Fred Magdoff and John Bellamy Foster, What Every Environmentalist Needs to Know about Capitalism
Reviewed by Bryan Walker for Celsias: Green News and Opinion
A couple of months ago when the publishers sent me a review copy I’d requested of The Ecological Rift: Capitalism’s War on the Earth they enclosed another shorter book in case I might like to review it as well. I thought from the title it was possibly too similar to The Ecological Rift to warrant a further review.
And it is similar in its broad thesis. But it’s also short and punchy, and encouraged by Naomi Klein’s recommendation of it as “relentlessly persuasive” and “indispensable” I read it through and decided to give it mention on its own account. The title is What Every Environmentalist Needs to Know about Capitalism. It’s written by Fred Magdoff, professor emeritus of plant and soil science at the University of Vermont, and John Bellamy Foster, one of the authors of The Ecological Rift.
Why aren’t we responding rationally to the enormous threat of climate change and other major environmental warnings? Why do we persist in behaviours which are clearly dangerous to the human future and already impinging negatively on the welfare of some populations? Why does reckless disregard mark so much of our economic activity? Magdoff and Foster reply that capitalism, “so much part of our lives that it is invisible, like the air we breathe”, is unable to pursue any course other than relentless growth. Nor in its drive for profit and accumulation is it able to take into account the human and environmental cost of its exploitation of natural resources. The phenomenon of “cheap” coal is one example offered. “There is nothing in the nature of the current system … that will allow it to pull back before it is too late.” They hold out scant hope for the green capitalism that some see developing.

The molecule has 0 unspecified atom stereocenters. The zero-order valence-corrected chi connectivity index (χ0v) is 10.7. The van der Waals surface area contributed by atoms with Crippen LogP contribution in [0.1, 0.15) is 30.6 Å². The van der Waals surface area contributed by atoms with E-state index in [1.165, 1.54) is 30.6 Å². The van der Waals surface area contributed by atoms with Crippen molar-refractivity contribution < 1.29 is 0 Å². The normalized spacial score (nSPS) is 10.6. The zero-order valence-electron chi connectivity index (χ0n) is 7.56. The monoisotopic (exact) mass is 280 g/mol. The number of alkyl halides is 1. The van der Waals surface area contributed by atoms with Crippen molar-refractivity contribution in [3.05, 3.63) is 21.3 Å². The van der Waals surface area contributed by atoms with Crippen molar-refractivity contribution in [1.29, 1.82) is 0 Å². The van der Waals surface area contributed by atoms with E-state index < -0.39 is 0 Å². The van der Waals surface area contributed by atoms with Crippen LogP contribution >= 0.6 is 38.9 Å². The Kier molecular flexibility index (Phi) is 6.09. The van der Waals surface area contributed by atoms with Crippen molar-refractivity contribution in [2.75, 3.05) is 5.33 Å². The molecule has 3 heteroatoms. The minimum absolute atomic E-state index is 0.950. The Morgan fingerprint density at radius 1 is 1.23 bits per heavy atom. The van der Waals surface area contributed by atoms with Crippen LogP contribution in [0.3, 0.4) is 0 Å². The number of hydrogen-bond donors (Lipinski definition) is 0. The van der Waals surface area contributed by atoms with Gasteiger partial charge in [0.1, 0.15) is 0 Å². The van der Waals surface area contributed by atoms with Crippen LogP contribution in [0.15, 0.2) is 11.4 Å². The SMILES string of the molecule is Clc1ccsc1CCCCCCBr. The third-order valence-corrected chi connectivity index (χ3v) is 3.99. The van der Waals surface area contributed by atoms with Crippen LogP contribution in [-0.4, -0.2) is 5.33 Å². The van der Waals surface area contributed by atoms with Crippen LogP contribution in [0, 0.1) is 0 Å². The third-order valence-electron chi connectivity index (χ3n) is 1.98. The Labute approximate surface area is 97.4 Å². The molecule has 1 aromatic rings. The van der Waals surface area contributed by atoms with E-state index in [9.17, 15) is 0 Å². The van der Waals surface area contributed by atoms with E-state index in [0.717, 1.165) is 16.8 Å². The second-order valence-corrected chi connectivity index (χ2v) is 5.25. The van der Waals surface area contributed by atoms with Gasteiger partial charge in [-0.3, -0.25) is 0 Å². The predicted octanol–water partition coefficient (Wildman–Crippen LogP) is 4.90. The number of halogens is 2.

My heart sinks when I read such analyses. Not that I want to quarrel with the perception that the capitalist economy is unsustainable ecologically, slanted heavily in favour of the rich and simply unjust in what it provides for the poor. It’s just that waiting until it is replaced by something else is not feasible in the face of the urgent problems confronting us. It was therefore with some relief that I discovered in the final chapter that the authors recommend struggling here and now, within the existing system, to address urgent environmental problems, while at the same time creating an expectation for bigger changes to follow….
Read the entire review on Celsias